This chapter describes the basic concepts related to the display of image data by the graPHIGS API
An image is defined by an image board, which is a two-dimensional (2D) array of data values treated as a resource of the graPHIGS API nucleus. Note that an image board is not a physical piece of hardware, but a conceptual place to store image data. An image can be displayed on the workstation by mapping a defined image to a workstation view.
In the most general sense, an image is a mapping function from a 2D surface into a color space. To represent the function in a digital form, the image is sampled both within its definition domain and value domain. We assume that the definition domain is a planar rectangle and the function is sampled at grid points with regular intervals. Therefore, the image is represented by a 2D array of color values.
Color values can be represented by a vector within a normalized three-dimensional color space, so the image can be represented by a two-dimensional array of three-dimensional vectors. However, such a representation requires a large amount of storage when each color value is represented by a triplet of real values. To reduce the amount of data, color values are quantized. Two quantization methods are commonly used in many image applications.
One method is to quantize three color primaries independently and is called scalar quantization, as shown in the figure, "Scalar Quantization." The normal RGB representation of images is a typical example of this method. Each pixel is represented by three indexes each of which specifies one representative value of a color component. Note that the quantizations of three primaries need not be equal interval sampling (for example, r-corrected RGB) nor to be identical depth (for example, the broadcast TV color system, digital YIQ, with different bit length).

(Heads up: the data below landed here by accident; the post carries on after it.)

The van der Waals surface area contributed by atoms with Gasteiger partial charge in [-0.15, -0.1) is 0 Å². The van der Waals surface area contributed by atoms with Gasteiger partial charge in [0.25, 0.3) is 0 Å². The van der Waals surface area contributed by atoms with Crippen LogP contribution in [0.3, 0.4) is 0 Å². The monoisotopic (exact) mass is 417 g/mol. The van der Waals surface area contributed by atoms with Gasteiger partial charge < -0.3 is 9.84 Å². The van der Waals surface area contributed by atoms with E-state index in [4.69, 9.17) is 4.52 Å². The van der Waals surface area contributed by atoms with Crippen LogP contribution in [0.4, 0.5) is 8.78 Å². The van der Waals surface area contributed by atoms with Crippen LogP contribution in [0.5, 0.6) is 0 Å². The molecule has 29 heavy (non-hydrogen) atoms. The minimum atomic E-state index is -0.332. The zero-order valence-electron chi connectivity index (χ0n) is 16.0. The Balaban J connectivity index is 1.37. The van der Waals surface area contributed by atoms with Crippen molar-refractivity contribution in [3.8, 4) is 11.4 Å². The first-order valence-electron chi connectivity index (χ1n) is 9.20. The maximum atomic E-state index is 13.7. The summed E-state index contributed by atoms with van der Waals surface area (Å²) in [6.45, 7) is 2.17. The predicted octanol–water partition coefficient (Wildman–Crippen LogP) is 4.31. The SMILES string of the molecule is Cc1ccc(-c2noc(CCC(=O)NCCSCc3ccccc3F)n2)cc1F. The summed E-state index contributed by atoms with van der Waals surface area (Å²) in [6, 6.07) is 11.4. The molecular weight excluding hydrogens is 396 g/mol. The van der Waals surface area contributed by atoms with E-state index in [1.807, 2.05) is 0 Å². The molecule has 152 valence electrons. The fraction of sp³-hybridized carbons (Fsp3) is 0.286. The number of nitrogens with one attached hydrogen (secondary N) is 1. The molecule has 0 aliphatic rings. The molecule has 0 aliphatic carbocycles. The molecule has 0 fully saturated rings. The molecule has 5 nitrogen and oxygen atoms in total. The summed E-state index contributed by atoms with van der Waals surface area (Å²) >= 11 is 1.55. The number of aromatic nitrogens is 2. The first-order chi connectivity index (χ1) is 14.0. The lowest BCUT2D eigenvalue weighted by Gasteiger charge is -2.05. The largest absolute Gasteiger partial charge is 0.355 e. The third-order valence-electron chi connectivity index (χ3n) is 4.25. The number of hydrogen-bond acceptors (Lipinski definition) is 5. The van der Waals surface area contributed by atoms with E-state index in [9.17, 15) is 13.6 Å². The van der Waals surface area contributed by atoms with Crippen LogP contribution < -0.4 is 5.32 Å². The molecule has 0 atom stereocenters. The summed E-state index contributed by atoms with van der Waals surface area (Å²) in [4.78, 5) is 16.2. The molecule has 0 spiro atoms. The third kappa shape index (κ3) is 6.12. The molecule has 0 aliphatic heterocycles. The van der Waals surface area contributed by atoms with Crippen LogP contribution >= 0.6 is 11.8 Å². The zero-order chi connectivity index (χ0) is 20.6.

Another method is to quantize color values as three-dimensional vectors and is called vector quantization, as shown in the figure, "Vector Quantization." An image handled by the Pixel (GPPXL2 and GPPXL3) subroutines of the API is a typical example of this method. Each pixel is represented by an index specifying one representative color selected from a three-dimensional color space. Note that this method of quantization includes binary and grey scale images as special cases in which the color representatives are selected from monochrome colors.
Notice that in both cases, an image is represented by a 2D array of color table indexes. The only difference between them is the connection between the array and color table. In the scalar quantized image, the color table is indexed by three indexes separately for each color component but in the vector quantized image, it is indexed as a whole by a single index.
Defining, manipulating and displaying an image is similar to that of geometric objects. In addition, the display of an image merges into the rendering pipeline of geometric objects, resulting in both the image and geometric data showing on the display surface. You may display an image using of the following graPHIGS API facilities:
To store the 2D arrays of indexes described above, the graPHIGS API supports a nucleus resource called an image board Each pixel is referred to by two indexes where the pixel at the lower-left corner has an index pair (0,0). Pixels at the lower-right, top-left and top-right corner are referred to by index pairs (SX-1,0), (0,SY-1) and (SX-1,SY-1), respectively, where SX and SY are the horizontal and vertical size of the image board.
Conceptually, the image board is an abstraction of a frame buffer for raster type displays. However, image boards are not necessarily realized by special memory such as a physical frame buffer. A nucleus implementation can utilize any storage for an image board and your application can create and delete image boards independent of the physical frame buffer.
An image board is created using the Create Image Board (GPCRIB) subroutine. GPCRIB takes the following parameters:
The bit depth parameter must be one of those supported on the target nucleus. The graPHIGS API generally supports bit depth of 1,2,4,8 and 12, but the application should inquire the actual list of bit depths available on a given nucleus using the Inquire Image Board Facilities (GPQIBF) subroutine.
The conceptual size of the image board is determined by three size parameters, bit length of each pixel, and the horizontal and vertical dimensions of the image board array. However, the actual amount of storage used for an image board may differ between nucleus implementations because of the differences in their storage organization. A nucleus implementation can use any storage mechanism (for example, it can use any compressed format) to realize image boards.
You can attach an image board created by another application process to your application using the Attach Resource (GPATR) subroutine with the following parameters: